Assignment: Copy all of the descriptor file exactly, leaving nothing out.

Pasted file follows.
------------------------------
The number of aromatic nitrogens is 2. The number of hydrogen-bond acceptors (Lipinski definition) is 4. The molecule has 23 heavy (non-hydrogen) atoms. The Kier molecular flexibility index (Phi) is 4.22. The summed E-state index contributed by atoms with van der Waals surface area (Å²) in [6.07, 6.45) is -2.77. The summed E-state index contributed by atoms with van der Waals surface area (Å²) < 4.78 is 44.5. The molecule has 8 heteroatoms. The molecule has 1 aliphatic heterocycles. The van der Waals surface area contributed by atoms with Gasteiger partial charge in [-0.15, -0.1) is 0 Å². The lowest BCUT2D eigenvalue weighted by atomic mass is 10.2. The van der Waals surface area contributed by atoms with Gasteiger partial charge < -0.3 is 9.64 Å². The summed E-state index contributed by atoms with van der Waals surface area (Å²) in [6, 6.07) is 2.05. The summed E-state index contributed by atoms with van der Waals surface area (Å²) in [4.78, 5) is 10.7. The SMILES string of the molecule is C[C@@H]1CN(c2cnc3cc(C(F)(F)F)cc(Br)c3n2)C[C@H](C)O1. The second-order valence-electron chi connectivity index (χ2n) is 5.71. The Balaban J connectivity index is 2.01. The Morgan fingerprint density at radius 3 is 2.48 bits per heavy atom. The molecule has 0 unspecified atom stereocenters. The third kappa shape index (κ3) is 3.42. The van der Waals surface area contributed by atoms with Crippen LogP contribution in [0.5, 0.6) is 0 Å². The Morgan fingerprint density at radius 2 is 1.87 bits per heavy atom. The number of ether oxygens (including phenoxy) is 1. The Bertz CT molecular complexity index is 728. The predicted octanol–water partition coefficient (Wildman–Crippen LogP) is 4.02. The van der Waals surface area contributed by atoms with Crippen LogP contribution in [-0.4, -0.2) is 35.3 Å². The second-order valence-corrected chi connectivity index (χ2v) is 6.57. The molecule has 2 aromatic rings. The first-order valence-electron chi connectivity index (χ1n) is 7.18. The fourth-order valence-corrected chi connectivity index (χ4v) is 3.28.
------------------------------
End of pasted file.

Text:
The number of aromatic nitrogens is 2. The number of hydrogen-bond acceptors (Lipinski definition) is 4. The molecule has 23 heavy (non-hydrogen) atoms. The Kier molecular flexibility index (Phi) is 4.22. The summed E-state index contributed by atoms with van der Waals surface area (Å²) in [6.07, 6.45) is -2.77. The summed E-state index contributed by atoms with van der Waals surface area (Å²) < 4.78 is 44.5. The molecule has 8 heteroatoms. The molecule has 1 aliphatic heterocycles. The van der Waals surface area contributed by atoms with Gasteiger partial charge in [-0.15, -0.1) is 0 Å². The lowest BCUT2D eigenvalue weighted by atomic mass is 10.2. The van der Waals surface area contributed by atoms with Gasteiger partial charge < -0.3 is 9.64 Å². The summed E-state index contributed by atoms with van der Waals surface area (Å²) in [6, 6.07) is 2.05. The summed E-state index contributed by atoms with van der Waals surface area (Å²) in [4.78, 5) is 10.7. The SMILES string of the molecule is C[C@@H]1CN(c2cnc3cc(C(F)(F)F)cc(Br)c3n2)C[C@H](C)O1. The second-order valence-electron chi connectivity index (χ2n) is 5.71. The Balaban J connectivity index is 2.01. The Morgan fingerprint density at radius 3 is 2.48 bits per heavy atom. The molecule has 0 unspecified atom stereocenters. The third kappa shape index (κ3) is 3.42. The van der Waals surface area contributed by atoms with Crippen LogP contribution in [0.5, 0.6) is 0 Å². The Morgan fingerprint density at radius 2 is 1.87 bits per heavy atom. The number of ether oxygens (including phenoxy) is 1. The Bertz CT molecular complexity index is 728. The predicted octanol–water partition coefficient (Wildman–Crippen LogP) is 4.02. The van der Waals surface area contributed by atoms with Crippen LogP contribution in [-0.4, -0.2) is 35.3 Å². The second-order valence-corrected chi connectivity index (χ2v) is 6.57. The molecule has 2 aromatic rings. The first-order valence-electron chi connectivity index (χ1n) is 7.18. The fourth-order valence-corrected chi connectivity index (χ4v) is 3.28.